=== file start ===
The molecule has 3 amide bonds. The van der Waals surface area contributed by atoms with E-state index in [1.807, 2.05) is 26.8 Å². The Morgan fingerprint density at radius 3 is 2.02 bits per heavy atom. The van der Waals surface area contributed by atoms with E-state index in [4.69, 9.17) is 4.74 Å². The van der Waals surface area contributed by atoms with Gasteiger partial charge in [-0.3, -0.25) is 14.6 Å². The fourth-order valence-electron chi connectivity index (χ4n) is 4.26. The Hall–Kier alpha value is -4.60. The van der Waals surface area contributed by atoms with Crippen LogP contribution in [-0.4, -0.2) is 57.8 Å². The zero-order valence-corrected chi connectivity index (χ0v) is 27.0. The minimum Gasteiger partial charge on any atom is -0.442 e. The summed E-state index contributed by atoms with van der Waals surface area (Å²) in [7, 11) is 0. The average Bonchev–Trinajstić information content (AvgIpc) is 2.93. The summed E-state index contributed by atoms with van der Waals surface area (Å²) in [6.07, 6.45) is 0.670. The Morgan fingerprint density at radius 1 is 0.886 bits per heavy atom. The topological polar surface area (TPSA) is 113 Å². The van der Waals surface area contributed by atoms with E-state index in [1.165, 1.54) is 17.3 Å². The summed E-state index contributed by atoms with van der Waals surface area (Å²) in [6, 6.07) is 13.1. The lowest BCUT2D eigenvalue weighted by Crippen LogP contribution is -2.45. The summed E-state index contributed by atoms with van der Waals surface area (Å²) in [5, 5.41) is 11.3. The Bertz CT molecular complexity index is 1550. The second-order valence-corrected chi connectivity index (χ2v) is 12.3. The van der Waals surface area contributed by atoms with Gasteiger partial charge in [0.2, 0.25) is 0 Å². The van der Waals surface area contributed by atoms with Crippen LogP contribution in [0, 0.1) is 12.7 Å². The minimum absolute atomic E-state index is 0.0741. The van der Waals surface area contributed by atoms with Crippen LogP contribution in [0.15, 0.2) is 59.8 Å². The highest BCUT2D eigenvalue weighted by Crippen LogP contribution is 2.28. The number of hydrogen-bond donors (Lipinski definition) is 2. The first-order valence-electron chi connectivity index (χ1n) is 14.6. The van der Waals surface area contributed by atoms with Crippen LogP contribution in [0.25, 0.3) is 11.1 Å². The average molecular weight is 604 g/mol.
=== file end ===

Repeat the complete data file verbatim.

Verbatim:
The molecule has 3 amide bonds. The van der Waals surface area contributed by atoms with E-state index in [1.807, 2.05) is 26.8 Å². The Morgan fingerprint density at radius 3 is 2.02 bits per heavy atom. The van der Waals surface area contributed by atoms with E-state index in [4.69, 9.17) is 4.74 Å². The van der Waals surface area contributed by atoms with Gasteiger partial charge in [-0.3, -0.25) is 14.6 Å². The fourth-order valence-electron chi connectivity index (χ4n) is 4.26. The Hall–Kier alpha value is -4.60. The van der Waals surface area contributed by atoms with Crippen LogP contribution in [-0.4, -0.2) is 57.8 Å². The zero-order valence-corrected chi connectivity index (χ0v) is 27.0. The minimum Gasteiger partial charge on any atom is -0.442 e. The summed E-state index contributed by atoms with van der Waals surface area (Å²) in [7, 11) is 0. The average Bonchev–Trinajstić information content (AvgIpc) is 2.93. The summed E-state index contributed by atoms with van der Waals surface area (Å²) in [6.07, 6.45) is 0.670. The Morgan fingerprint density at radius 1 is 0.886 bits per heavy atom. The topological polar surface area (TPSA) is 113 Å². The van der Waals surface area contributed by atoms with E-state index in [1.165, 1.54) is 17.3 Å². The summed E-state index contributed by atoms with van der Waals surface area (Å²) in [6, 6.07) is 13.1. The lowest BCUT2D eigenvalue weighted by Crippen LogP contribution is -2.45. The summed E-state index contributed by atoms with van der Waals surface area (Å²) in [5, 5.41) is 11.3. The Bertz CT molecular complexity index is 1550. The second-order valence-corrected chi connectivity index (χ2v) is 12.3. The van der Waals surface area contributed by atoms with Gasteiger partial charge in [0.2, 0.25) is 0 Å². The van der Waals surface area contributed by atoms with Crippen LogP contribution in [0, 0.1) is 12.7 Å². The minimum absolute atomic E-state index is 0.0741. The van der Waals surface area contributed by atoms with Crippen LogP contribution in [0.15, 0.2) is 59.8 Å². The highest BCUT2D eigenvalue weighted by Crippen LogP contribution is 2.28. The number of hydrogen-bond donors (Lipinski definition) is 2. The first-order valence-electron chi connectivity index (χ1n) is 14.6. The van der Waals surface area contributed by atoms with Crippen LogP contribution in [0.25, 0.3) is 11.1 Å². The average molecular weight is 604 g/mol.